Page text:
As a teacher, I love thinking of activities that engage my learners.
Living in Italy was my dream and I made it come true.
I love to cook when I’m not teaching.
Hi Sheila, with that introduction, I’m really interested in knowing more about your backstory. How did you first get started teaching English?
I first started teaching English in a private language school north of San Francisco, California. I had a friend who was the director of this school and he called me looking for teachers. I worked there for about two years, when he said to me, “if you ever want to teach English in Italy, you can transfer to our partner school in Florence.” Of course, I jumped at the chance because living in Italy had been my dream since I first spent three months in Parma, Italy in the summer of 1984.
I worked there for about two years, when he said to me, “if you ever want to teach English in Italy, you can transfer to our partner school in Florence.”
It sounds like moving to Italy was really meant for you. You’ve pivoted a bit from those early days. What are you doing now?
I still train English (and other) language teachers, which is my passion. I teach and market a 20-hour Weekend TEFL certificate course in Florence, Italy along with a 120 Online TEFL certificate course, which can be found on my website. I also teach several other 25-hour courses: a Language Teacher Refresher course, a Content and Language Integrated Learning course, that focuses on the city of Florence, a Project Based Learning course, and Classroom Management to primary and secondary teachers from all over the European Union.
I first “found you” through the Teaching English in Italy Facebook group, and I was interested to learn that you run that program through another school. Can you talk about how you set up an online presence to market this teacher training program?
Yes, I teach my Weekend TEFL course, which you see on my website www.teachingenglishinitaly.com , at a teacher academy in Florence, Italy. I’ve been teaching it for years and it’s offered about 6 times a year (pre-Covid figures). Along with this course, I also represent an Online TEFL certificate provider in London, England. Those that sign up can take either the onsite or online course, or both for a blended learning program.
I set up the online presence because I wanted to offer people the possibility of obtaining a 140 hour TEFL certification without having to attend a four-week onsite course, which is often prohibitive to people because of either time or money. I also wanted to be able to offer a high-quality teacher trainee experience that would be accessible to everyone at a reasonable price.
I set up the online presence because I wanted to offer people the possibility of obtaining a 140 hour TEFL certification without having to attend a four-week onsite course.
You know, I’ve actually referred a few people to you because you offer options that allow people to economize on time, money, or both. You’ve said that your purpose is “inspirational” teaching. Can you talk about that and tell us what you mean by that?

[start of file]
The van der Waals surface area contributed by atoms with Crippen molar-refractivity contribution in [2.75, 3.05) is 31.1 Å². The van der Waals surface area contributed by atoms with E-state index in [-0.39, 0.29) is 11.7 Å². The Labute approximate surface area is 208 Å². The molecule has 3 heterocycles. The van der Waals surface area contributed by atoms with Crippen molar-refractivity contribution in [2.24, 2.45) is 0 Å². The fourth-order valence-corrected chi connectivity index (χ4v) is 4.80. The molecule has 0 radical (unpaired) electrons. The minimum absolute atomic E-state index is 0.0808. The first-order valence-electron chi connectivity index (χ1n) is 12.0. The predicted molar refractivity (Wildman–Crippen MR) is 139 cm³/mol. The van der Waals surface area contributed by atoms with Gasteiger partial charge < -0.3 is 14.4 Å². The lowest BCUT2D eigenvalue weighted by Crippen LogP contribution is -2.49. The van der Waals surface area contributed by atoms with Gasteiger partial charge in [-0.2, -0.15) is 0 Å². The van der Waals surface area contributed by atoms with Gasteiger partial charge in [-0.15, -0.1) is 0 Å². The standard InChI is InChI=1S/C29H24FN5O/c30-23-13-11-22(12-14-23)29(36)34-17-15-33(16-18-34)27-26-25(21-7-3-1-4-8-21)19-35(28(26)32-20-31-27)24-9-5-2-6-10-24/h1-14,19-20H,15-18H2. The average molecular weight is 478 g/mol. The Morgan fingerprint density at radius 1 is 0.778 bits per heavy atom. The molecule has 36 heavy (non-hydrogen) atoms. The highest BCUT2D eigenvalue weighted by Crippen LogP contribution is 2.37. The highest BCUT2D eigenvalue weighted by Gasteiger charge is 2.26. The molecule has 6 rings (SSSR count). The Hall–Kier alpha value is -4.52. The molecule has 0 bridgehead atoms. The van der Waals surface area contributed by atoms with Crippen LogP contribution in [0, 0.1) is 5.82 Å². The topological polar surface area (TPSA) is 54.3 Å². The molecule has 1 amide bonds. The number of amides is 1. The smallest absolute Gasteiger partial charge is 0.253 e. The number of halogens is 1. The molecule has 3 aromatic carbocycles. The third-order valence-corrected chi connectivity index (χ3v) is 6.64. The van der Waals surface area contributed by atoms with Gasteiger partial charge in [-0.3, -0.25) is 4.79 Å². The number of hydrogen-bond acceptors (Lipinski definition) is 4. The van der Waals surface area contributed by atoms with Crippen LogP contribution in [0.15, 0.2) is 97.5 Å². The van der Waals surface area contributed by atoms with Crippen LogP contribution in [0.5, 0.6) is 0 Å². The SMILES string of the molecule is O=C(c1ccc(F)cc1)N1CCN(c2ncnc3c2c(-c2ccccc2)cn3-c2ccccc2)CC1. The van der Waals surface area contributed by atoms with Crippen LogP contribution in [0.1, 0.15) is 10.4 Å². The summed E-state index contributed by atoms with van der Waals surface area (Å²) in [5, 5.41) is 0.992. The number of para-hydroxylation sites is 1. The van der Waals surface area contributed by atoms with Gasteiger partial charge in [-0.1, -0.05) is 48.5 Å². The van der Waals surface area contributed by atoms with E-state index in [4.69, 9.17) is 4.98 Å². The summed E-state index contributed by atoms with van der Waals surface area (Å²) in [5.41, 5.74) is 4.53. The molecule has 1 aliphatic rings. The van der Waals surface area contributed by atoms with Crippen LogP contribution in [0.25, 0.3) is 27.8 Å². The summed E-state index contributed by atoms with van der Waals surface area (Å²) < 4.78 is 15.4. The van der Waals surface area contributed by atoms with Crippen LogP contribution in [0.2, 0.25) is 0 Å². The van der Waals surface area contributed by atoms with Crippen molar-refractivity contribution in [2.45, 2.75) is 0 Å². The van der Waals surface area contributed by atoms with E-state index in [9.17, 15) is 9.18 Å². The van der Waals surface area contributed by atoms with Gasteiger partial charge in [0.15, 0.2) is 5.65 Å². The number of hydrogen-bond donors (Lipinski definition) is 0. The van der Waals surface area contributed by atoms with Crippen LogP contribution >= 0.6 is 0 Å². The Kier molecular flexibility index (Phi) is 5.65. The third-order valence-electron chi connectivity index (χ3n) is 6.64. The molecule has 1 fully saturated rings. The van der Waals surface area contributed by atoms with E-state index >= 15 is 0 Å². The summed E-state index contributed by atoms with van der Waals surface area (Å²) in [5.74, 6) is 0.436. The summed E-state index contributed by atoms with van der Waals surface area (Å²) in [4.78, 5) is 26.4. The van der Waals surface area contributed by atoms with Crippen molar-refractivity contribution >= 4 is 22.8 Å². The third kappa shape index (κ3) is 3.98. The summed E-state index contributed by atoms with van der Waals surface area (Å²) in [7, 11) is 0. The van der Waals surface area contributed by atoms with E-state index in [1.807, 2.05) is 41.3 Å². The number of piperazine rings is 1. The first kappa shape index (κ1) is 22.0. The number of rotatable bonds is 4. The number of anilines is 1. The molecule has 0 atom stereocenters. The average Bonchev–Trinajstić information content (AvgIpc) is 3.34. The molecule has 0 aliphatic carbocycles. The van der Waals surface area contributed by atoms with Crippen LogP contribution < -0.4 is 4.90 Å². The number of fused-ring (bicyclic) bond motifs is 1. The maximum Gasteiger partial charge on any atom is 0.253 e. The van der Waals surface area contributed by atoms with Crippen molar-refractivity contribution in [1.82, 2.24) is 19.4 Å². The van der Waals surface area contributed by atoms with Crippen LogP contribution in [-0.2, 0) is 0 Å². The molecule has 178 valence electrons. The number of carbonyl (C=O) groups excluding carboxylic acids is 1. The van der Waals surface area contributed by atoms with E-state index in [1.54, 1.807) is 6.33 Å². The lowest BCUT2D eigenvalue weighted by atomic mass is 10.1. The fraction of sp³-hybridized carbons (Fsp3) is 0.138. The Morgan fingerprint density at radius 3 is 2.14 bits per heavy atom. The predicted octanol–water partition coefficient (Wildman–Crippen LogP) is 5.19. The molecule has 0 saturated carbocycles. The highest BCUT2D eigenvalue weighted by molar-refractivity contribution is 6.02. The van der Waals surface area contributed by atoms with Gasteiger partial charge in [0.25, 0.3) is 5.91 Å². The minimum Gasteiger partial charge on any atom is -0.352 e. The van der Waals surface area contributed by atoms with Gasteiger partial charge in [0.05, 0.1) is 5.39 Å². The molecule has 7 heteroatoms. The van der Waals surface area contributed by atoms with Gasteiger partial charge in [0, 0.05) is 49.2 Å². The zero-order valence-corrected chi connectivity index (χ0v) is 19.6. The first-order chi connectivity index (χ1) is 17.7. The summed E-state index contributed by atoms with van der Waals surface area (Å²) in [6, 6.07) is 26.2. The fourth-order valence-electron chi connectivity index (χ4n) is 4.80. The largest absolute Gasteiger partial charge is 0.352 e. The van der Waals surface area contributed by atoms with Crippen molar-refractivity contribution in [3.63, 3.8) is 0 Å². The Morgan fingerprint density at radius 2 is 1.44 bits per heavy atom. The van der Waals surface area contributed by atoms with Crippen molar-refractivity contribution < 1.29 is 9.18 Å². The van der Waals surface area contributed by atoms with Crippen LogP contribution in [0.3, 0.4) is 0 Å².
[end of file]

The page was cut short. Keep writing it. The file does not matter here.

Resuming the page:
To me, inspirational teaching is all about making sure students feel as much a part of the classroom experience as I do. It’s about being student-centered and giving students the opportunity to feel that learning is about getting involved, and not about sitting in a classroom chair and listening to the teacher. It’s about collaborating, questioning, and getting opportunities to work on tasks in a multitude of ways that includes both pair and group work.
Inspirational teaching is all about making sure students feel as much a part of the classroom experience as I do.
Okay, that actually sounds like what my teaching looked like the last few years I was in the classroom. I find it so much more enjoyable to teach that way than to have a traditional teacher-centered setup. You and I have talked about how important culture is to running a business and a brand in another country. What would you recommend that someone consider if they wanted to Make A Leap to working as an independent language teacher in Italy?
I’d recommend that they come with savings in their pocket and plan on ways to create multiple sources of income. Living in Italy, as an outsider, isn’t easy if you don’t have lots of money or a family to support you. It’s also important to keep in mind that Italians like personal contact and jobs are often found through those one knows. Finally, it’s important not to expect people to behave or things to work in the same way as in your own country.
I’ve now interviewed 15 teachers in Italy. You’ve all emphasized how important personal connections are there. This echoes my own experience in Italy, having good friends and family there can make all the difference. If you could go back in time, is there anything that you wished you’d known about earlier when it comes to your language teaching career?
Paying for an expensive university degree doesn’t mean you’ll be able to make the money back in the earnings you make teaching in Italy.
Oh, that’s what goes through my own head all the time. I haven’t found that an expensive university degree always helps in the U.S. either.
Is there anything else that you’d like to share about yourself?
I enjoy documentaries, biographies, and spending time in historical places.
Those are all topics that I’m sure we could both spend a lot of time talking about.
Okay, so if others want to connect with you online, how can they do that?
Email: sheila [ at ] teachingenglishinitaly [ dot ] com